Malawi

This beautiful new Barefoot Guide, published by JASS-ally The Barefoot Guide Connection, dedicates Chapter 1 to JASS’ movement building work with HIV+ women organizing for health justice in Malawi.
Violence against women activists continues to rise. Unfortunately, despite considerable effort, responses to this violence are coming up short. Given the urgency of the situation, JASS and allies are questioning the underlying assumptions guiding activist safety, and bringing a feminist and movement building perspective to rethinking the approach.
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JASS' WInnet Shamuyarira reflects on a Cross Movement Dialogue that brought together women activists from Zimbabwe, Malawi and South Africa to identify and map the key actors, politics and policies driving the “closing space for civil society” and increased backlash against women activists in Southern Africa.
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We are MOBILIZING HOPE during this year's 16 Days of Activism against Gender-based Violence! Join us every day as we feature 16 women activists who at the forefront of many justice efforts. They will inspire and give you hope -- a true testament to the power of organizing, even in the most dire of times.
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From September 8-11, we joined nearly 2000 diverse participants from across the globe in Brazil. From the Black Feminist Forum, plenaries, sessions and hubs, we were incredibly inspired and energized by what we heard, learned and offered. Together with allies, we shared stories and tools for cross-movement power and change.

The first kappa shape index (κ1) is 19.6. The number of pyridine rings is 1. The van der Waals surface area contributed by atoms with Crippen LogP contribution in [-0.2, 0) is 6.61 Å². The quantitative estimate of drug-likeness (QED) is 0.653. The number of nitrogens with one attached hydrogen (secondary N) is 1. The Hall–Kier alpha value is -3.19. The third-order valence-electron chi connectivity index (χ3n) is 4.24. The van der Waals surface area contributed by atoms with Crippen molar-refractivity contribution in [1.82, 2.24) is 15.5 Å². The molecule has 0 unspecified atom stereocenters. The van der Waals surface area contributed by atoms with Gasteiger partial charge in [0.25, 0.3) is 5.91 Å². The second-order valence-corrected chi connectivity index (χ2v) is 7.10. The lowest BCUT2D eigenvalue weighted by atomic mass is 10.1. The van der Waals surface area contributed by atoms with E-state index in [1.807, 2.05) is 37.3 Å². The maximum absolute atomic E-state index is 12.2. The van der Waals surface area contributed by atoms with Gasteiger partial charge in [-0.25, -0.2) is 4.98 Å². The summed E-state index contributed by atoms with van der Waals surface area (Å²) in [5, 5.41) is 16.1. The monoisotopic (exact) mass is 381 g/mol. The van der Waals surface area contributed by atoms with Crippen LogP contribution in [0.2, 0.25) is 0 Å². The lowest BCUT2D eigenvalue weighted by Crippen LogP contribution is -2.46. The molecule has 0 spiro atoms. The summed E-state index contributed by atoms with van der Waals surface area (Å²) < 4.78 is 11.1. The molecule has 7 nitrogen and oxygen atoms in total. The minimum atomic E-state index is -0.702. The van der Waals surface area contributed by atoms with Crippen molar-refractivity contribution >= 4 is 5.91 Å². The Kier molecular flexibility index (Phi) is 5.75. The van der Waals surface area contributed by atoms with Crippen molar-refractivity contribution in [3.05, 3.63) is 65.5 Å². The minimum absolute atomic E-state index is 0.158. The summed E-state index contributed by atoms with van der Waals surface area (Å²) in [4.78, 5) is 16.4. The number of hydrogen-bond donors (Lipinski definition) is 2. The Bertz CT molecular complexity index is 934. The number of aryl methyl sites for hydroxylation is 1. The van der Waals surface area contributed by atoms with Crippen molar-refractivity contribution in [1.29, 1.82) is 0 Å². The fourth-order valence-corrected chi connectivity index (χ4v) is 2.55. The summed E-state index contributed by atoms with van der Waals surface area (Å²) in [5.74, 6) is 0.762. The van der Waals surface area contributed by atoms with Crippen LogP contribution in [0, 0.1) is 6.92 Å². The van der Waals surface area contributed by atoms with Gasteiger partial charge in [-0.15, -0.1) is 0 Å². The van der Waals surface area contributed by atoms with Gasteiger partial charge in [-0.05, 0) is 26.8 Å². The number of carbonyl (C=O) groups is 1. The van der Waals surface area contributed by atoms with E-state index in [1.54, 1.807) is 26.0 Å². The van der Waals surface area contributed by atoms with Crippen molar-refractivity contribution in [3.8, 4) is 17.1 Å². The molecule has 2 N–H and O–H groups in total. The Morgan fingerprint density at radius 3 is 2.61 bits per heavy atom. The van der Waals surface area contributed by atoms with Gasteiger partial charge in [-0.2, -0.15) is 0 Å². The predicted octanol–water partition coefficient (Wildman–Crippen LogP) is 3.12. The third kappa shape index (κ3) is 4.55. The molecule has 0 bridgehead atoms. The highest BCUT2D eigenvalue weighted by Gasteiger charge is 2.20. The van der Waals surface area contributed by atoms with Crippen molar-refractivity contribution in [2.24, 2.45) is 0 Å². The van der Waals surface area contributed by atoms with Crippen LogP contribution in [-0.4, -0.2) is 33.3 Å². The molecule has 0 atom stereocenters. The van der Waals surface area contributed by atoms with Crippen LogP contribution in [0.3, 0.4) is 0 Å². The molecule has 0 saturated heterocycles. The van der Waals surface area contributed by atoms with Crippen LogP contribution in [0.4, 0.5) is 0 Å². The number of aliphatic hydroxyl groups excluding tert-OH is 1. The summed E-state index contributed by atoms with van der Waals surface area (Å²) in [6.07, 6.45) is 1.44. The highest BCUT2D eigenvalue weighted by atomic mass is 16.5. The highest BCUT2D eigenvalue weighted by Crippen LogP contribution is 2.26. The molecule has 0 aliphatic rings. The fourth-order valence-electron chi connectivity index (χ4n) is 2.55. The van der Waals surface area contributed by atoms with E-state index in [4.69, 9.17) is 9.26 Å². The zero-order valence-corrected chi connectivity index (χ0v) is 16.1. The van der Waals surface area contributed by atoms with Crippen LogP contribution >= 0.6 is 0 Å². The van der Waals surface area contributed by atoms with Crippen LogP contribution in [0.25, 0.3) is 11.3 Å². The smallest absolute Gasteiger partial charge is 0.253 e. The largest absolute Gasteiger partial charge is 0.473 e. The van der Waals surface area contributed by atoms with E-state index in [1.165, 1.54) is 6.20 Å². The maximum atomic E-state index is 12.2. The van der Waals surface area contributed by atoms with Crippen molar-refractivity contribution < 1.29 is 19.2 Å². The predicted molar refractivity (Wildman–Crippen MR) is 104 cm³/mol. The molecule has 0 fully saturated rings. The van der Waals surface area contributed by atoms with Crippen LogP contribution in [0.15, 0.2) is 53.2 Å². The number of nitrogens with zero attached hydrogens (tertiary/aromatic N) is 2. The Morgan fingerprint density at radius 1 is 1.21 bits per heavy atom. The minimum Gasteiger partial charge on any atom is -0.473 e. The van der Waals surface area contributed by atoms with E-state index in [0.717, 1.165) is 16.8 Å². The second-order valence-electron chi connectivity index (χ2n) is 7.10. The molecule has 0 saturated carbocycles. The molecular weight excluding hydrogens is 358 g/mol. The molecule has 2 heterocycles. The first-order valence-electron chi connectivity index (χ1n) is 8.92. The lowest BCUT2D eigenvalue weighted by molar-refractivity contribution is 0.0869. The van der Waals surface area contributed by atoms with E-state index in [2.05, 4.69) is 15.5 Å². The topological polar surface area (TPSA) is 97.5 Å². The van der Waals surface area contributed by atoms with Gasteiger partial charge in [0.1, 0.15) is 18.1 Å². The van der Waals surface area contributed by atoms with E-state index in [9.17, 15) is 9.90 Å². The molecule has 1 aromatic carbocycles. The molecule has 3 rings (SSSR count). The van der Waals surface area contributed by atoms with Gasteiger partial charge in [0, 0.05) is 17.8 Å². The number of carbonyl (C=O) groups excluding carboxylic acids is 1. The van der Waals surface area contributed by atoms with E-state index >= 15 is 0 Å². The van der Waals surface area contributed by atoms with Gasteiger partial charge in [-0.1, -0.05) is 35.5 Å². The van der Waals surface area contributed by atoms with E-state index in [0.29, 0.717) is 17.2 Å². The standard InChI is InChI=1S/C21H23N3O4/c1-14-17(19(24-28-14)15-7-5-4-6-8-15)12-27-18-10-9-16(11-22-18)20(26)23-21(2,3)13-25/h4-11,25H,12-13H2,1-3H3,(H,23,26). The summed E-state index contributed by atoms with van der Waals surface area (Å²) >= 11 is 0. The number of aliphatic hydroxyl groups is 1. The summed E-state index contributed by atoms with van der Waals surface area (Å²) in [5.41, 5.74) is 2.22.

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HIV/AIDS: What Does "Access" Really Mean? The 21st International AIDS Conference kicked off in Durban, South Africa, and gathered 18,000 people including scientists, researchers, policymakers and celebrities around the theme, Access and Equity. However, the conference’s high registration and participation fee meant that the majority most affected by HIV particularly, poor women, were excluded from attending.
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“I now know how to use a tablet which is not a norm in Malawi because [many believe] tablets cannot and should not be used by a local woman like me,” says woman activist leader Jessie Mwale of Mzimba, Malawi. “But because [of this skill I am empowered and I have knowledge.”  Mobile phones in the hands of women activist leaders can be powerful tools to drive movements and campaigns. Because mobile phones are a personal part of our daily lives, they have the potential to reach and impact thousands more people.
It is hard to conceive the magnitude of what Malawian women activist leaders with whom JASS works and the hundreds of women they represent in their communities have accomplished through their organising and the Our Bodies, Our Lives Campaign for Better ARVs. Let's take a look at the story beyond the numbers.
“If you want women’s votes in 2014 put 75 billion on the table for better ARVs,” was the challenge that Malawian activist leaders put on the table in the run-up to the general elections on May 20. While Malawi’s bid to ensure 50% representation of women in politics was not realized in this election cycle, HIV positive women activists stood up boldly to voice their demands to presidential and parliamentary candidates.
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Read Everjoice Win's razor-sharp snapshot of the Southern Africa's changing context—dynamics and trends—as well as opportunities and challenges for women's rights agendas.

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